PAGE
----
insufficient data are available on the reliability of this method in field applications.

Figure 5a: E and Watkinsons Data for Fouling Rates [ref. 4]

Figure 5b: E and Watkinsons Data for Fouling Rate vs CII [ref. 4]

The CII approach suggests that using chemical additives (solvents) rich in resins and aromatics
could be a potentially attractive solution to the fouling problem [e.g. ref 6]. However, it can get
expensive, because such additives are usually the product of fractional distillation, and therefore
far more valuable (costly) than the crude oil itself. Effectively, their use constitutes partial
product recycle and incurs reprocessing costs which would have to be balanced against the
economic gains from fouling suppression.

Design & Operation of Hot-End Heat Exchangers to Minimize Asphaltene Fouling
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Hot-end fouling can be characterized as being chronic when it is occurring at moderate or low
rates throughout the operating period or acute when a sudden increase occurs that is associated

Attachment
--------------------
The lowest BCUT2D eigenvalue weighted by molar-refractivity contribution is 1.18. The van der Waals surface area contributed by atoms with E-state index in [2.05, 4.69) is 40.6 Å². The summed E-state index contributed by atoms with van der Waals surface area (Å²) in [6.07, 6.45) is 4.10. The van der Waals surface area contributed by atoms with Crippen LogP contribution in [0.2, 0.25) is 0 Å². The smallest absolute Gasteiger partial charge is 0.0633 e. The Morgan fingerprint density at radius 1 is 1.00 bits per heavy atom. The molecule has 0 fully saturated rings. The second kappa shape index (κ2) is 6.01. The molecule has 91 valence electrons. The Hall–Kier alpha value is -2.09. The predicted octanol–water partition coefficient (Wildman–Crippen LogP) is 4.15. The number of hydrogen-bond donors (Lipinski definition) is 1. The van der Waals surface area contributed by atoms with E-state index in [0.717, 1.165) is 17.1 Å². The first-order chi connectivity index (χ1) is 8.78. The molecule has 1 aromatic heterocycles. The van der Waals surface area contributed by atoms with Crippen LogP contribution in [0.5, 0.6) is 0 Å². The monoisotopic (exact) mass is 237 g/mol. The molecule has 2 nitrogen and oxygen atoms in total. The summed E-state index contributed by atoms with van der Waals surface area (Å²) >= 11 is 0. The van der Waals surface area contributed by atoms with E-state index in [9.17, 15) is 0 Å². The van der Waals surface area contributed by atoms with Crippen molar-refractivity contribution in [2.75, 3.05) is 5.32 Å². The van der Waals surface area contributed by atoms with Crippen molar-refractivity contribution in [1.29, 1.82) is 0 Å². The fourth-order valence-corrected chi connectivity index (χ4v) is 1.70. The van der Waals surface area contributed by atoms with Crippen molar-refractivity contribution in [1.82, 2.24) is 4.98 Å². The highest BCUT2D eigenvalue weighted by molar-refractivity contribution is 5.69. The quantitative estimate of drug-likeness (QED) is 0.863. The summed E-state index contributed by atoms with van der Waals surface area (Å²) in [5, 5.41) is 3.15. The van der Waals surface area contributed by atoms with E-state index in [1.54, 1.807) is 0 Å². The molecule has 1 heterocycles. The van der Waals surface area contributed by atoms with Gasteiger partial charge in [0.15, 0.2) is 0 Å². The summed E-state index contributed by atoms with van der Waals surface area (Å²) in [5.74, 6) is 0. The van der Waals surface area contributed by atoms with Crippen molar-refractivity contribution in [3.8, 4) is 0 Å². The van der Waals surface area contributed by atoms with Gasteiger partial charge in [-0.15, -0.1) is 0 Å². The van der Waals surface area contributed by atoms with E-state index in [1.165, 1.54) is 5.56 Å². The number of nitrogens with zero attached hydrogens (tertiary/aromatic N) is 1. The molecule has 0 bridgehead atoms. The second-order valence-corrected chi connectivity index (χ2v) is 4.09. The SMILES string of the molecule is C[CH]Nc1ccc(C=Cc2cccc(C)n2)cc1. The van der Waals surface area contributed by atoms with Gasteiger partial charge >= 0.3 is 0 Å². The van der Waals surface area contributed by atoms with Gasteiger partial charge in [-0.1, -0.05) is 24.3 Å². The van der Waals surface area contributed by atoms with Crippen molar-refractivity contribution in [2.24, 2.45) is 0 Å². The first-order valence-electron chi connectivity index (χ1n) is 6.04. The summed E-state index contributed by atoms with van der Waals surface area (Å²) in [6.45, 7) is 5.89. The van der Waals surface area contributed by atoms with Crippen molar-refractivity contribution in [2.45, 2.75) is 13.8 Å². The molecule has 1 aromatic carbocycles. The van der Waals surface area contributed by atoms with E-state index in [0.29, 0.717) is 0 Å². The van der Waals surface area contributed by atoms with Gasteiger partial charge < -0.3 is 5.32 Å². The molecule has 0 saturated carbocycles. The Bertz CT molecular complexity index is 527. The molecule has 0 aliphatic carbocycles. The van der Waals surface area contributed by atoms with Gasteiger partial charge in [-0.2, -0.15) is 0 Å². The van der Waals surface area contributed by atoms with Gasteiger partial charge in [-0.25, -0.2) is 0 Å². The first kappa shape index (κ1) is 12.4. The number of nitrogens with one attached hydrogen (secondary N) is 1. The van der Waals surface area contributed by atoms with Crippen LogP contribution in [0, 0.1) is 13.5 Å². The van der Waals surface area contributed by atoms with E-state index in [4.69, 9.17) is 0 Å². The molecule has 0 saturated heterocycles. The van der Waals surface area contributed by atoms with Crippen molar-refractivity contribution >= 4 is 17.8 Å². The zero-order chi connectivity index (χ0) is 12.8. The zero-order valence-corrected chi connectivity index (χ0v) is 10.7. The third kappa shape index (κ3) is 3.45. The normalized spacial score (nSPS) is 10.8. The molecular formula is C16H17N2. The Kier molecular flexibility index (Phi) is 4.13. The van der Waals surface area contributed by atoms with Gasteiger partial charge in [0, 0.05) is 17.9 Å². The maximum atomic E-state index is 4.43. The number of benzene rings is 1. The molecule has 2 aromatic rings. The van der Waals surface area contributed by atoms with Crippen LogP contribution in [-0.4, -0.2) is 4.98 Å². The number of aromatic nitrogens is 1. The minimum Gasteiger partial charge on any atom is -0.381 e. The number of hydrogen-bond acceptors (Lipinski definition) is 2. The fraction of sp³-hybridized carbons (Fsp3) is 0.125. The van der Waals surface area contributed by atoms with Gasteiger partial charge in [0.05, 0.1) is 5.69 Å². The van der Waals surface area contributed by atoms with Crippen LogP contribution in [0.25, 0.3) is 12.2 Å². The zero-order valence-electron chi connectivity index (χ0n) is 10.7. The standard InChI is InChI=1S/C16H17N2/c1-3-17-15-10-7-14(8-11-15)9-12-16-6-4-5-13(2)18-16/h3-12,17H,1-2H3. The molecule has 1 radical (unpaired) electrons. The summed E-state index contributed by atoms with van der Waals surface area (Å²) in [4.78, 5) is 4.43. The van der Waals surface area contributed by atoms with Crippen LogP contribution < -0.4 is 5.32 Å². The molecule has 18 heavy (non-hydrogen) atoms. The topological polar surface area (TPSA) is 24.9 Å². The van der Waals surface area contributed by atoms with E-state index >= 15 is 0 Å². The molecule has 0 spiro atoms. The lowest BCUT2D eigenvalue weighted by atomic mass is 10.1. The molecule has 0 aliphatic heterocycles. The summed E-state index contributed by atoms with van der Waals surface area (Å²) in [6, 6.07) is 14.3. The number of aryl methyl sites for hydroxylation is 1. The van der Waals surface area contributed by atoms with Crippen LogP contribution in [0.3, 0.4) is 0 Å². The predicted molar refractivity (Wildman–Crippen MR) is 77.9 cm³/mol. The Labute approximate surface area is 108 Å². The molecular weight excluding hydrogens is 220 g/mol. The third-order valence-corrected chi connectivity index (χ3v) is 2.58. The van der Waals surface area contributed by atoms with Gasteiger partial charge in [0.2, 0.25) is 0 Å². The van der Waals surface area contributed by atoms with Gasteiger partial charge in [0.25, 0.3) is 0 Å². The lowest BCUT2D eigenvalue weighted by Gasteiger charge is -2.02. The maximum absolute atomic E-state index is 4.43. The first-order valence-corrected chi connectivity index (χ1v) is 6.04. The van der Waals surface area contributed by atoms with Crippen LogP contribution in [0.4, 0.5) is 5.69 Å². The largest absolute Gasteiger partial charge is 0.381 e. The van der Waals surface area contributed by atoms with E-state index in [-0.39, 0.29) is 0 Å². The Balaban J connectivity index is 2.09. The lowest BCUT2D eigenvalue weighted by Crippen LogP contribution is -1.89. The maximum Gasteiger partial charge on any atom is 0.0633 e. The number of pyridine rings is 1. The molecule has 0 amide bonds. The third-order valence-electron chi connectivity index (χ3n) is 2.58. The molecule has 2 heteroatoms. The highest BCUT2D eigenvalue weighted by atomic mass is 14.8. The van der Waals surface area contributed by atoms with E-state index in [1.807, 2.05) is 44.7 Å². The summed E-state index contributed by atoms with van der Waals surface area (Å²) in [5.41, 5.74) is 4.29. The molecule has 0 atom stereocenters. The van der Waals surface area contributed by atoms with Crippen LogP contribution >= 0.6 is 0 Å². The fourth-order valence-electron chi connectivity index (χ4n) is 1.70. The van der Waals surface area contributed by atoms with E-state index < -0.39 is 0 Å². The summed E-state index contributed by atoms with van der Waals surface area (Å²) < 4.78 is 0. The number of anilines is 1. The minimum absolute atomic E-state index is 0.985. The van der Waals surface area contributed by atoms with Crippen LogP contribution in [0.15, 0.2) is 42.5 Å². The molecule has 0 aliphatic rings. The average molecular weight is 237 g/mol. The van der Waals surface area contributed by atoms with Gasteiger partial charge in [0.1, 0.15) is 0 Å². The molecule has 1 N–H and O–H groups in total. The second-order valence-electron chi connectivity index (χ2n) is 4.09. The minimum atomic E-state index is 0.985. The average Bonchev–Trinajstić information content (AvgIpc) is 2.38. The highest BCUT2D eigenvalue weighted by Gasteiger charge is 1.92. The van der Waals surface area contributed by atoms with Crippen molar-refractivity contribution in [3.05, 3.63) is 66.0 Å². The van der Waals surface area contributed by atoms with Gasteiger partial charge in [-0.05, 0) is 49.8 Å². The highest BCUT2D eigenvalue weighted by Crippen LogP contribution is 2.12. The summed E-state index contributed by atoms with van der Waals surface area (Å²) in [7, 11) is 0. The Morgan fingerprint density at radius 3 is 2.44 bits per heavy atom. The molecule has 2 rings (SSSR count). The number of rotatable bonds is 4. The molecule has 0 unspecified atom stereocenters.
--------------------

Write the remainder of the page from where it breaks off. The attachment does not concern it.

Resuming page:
with a specific event in time. Acute fouling events need to be identified and their cause
established. Extreme care should be taken when processing off-specification feedstocks (e.g.
slops left over from tank cleaning or some plant activity), as they often contain oxidized organics
that can undergo rapid conversion to insoluble polymer gums.
Although proper blending of crude oils can prevent acute fouling problems, even the best
blends are still subject to chronic fouling, and there will always be a need to optimize
exchanger design and operation in order to hold fouling rates within acceptable limits.
A significant advance in understanding post-desalter asphaltene fouling was the fouling
threshold concept developed by Ebert and Panchal [ref 7], who proposed that the fouling rate
can be effectively modeled as a competition between deposition (due to high temperature) and
suppression (due to shear).



= exp
Pr Re
33 . 0 66 . 0

The parameters A, E, and can be determined by fitting this equation to actual plant data as in
Figure 6, using the ExpressPlus software. These parameters are dimensional, and contain
contributions from a number of physical and chemical mechanisms, which depend upon the
composition of the crude. Above critical values of the velocity (and hence wall shear stress), the
fouling rates should be minimal.

Figure 6: Modeling the Overall Fouling Rate in Express+

A recent careful review [ref. 20] of the laboratory data used by Ebert & Panchal [ref. 9] suggest